The Second Installment in our Field Trip Diaries: The William Whitley House, Stanford KY
Our visit to the William Whitley house was the second official field trip in our second term this year. You can read about our first field trip–to Camp Nelson–here
The William Whitley House is an impressive brick home, nestled in the rolling hills and valleys of Lincoln County, Kentucky. Built by William Whitley between 1787 and 1794, it was the first brick house built in Kentucky. During the time of its construction, there was still frequent fighting with the Indians and Whitley built this house to be a fortress for his family and guests.
It was built 2 feet thick, in the Flemish bond style, with white bricks added to make a very unique pattern on the ends of the house. The windows are all raised significantly, so that nobody would be able to shoot directly through them. For similar reasons, though there is a front porch now, when Whitley built the house he chose not to add porch or steps. Family and guests entered the house by way of a rope ladder cast through the front door.
Although the house is clearly unique as a stronghold, the inside was carefully crafted to be comfortable and stylish. The decorative wood trim throughout the house is both symbolic of his Irish heritage and shows patriotism towards his new country.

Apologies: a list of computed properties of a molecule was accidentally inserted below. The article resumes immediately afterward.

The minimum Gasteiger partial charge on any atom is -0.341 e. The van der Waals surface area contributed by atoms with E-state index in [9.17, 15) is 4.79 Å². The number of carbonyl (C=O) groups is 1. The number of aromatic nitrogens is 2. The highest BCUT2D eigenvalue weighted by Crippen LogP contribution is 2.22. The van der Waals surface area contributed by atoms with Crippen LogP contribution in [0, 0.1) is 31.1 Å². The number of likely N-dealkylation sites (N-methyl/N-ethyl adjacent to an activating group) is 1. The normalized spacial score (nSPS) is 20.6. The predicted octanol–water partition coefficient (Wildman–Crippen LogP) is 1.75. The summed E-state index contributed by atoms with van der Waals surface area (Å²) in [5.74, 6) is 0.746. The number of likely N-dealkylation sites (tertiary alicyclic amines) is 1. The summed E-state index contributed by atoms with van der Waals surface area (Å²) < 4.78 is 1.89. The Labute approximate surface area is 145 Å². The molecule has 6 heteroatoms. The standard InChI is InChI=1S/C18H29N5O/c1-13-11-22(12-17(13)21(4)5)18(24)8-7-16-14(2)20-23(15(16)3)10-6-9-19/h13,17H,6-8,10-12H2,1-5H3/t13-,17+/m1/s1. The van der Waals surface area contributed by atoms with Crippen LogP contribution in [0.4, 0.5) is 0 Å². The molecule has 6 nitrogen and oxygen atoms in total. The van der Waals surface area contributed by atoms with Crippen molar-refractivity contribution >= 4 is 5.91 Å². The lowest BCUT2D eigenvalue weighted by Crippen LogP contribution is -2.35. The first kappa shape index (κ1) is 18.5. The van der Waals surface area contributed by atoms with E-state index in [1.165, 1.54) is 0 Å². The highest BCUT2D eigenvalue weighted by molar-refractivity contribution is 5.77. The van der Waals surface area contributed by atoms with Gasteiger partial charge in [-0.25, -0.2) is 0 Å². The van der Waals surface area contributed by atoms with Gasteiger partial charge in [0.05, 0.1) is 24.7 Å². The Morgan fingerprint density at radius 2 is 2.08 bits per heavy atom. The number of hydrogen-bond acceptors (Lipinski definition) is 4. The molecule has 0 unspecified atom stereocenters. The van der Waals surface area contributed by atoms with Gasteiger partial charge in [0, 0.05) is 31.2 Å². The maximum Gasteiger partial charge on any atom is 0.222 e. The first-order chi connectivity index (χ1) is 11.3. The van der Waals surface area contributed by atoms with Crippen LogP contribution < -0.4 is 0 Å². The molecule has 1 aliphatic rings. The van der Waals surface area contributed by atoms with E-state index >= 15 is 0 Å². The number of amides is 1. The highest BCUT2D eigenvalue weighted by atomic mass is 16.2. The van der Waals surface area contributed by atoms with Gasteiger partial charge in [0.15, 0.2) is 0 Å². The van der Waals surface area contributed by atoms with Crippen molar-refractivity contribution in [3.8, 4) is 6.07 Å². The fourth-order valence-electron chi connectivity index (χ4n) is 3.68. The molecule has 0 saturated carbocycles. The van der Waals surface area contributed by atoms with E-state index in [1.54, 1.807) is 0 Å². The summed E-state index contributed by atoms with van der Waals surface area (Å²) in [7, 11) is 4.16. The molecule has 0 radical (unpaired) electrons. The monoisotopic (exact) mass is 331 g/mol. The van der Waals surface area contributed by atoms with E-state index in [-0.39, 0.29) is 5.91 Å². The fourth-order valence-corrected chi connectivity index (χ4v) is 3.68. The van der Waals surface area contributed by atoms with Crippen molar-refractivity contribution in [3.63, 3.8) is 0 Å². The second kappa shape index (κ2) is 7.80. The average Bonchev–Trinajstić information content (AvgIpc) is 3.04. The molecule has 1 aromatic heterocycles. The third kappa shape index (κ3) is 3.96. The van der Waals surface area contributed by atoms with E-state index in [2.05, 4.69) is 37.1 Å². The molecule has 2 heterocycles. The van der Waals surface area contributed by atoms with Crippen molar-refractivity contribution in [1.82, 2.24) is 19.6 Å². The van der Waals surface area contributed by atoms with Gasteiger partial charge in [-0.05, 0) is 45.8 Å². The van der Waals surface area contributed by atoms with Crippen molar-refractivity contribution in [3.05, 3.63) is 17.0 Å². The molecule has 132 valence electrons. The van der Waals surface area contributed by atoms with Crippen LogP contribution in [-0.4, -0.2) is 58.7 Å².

William Whitley and his wife, Esther, came west to Kentucky from Virginia. In 1788 he put in a circular race track and declared that his races would be run counter-clockwise, rather than in the British tradition. The great racing tradition began in William’s front yard, where he would invite friends from miles around to gather for races in the morning and an extravagant breakfast on the front lawn after. He gained fame as a frontiersman and for his success in battles with the Indians, served a term on the Kentucky General Assembly, and volunteered in the War of 1812. It was there that he died, in service of his country.
Esther was a wonderwoman of the time. She traveled on horseback through the Allegheny mountains with her two young children tied onto her for safekeeping. When they reached Kentucky, she raised those two children, plus NINE more, and was frequently the sole protector of the household when William was away. During the late 1780s and 1790s while the big house was being built, she lived at various forts in the area and fought alongside the men when the forts came under siege. By all accounts, she was a crack shot and a pillar of early society in Kentucky.
Of course, I have only barely glossed over the known facts here. For more historical context and details, check out the brochure here.
The Site Today
Today, the William Whitley house is open for tours Tuesday through Sunday, April to October. Admission to the house is $5 for adults, $3 for children, and children under 6 are free. I highly recommend touring the house. The docents are very knowledgeable and share so many wonderful facts about the house and the people who lived there. After you’ve finished touring the house, make sure you walk to the small graveyard, and then to Sportsmans Hill.
The opportunities for nature study abound here too. There are many trees to identify, common wildflowers, and various berries. And that’s not even mentioning the wildlife! This place is saturated with wonderful learning experiences–from history, to science, to civics and political science, to household economy. Check it out!